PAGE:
Meet the “father of the FDA,” a fearless crusader for food safety
As you gathered to celebrate the Thanksgiving holiday last week—avoiding romaine lettuce potentially contaminated by E. coli—we hope you remembered to give thanks for the landmark 1906 Pure Food and Drug Act. Signed into law by President Theodore Roosevelt, it was the first regulatory law to enforce food safety standards in America, along with the Federal Meat Inspection Act.
It was known as “Dr. Wiley’s Law,” in honor of Dr. Harvey Washington Wiley, who served as chief chemist of the US agriculture department at the time and proved a tireless crusader for consumer protection. He even recruited several of his young male employees to ingest common chemical food additives to test their safety, dubbed the “Poison Squad.” The story of his decades-long fight is the subject of Pulitzer Prize-winning journalist Deborah Blum’s fascinating new book, The Poison Squad: One Chemist’s Single-Minded Crusade for Food Safety at the Turn of the Twentieth Century.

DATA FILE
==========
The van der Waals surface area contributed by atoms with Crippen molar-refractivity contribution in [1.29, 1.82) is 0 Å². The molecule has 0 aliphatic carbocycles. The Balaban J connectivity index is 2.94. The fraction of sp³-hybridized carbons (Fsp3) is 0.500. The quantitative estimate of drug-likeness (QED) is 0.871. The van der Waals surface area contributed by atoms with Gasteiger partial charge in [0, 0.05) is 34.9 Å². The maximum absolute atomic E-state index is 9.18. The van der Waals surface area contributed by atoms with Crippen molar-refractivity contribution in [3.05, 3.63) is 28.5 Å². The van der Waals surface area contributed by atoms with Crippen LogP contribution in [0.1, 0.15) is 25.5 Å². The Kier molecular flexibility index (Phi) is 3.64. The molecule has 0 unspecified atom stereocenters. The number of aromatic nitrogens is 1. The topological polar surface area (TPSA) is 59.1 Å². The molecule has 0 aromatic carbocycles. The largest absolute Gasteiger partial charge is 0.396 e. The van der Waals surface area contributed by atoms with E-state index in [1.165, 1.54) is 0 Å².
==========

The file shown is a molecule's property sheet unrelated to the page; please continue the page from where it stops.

Blum has a soft spot for stories about scientists who challenged the status quo—people who were also complicated, obsessive, and difficult personalities. “I’m not sure you can change the world unless you’re all of those things,” she says. Her first book, Love at Goon Park (2002), focused on psychologist Harry Harlow, who studied the effects of neglect on primates in his lab and went on to revolutionize how we think about the value of love and affection. Ghost Hunters (2007) explored William James’ quest to find scientific proof of life after death in the late 19th century.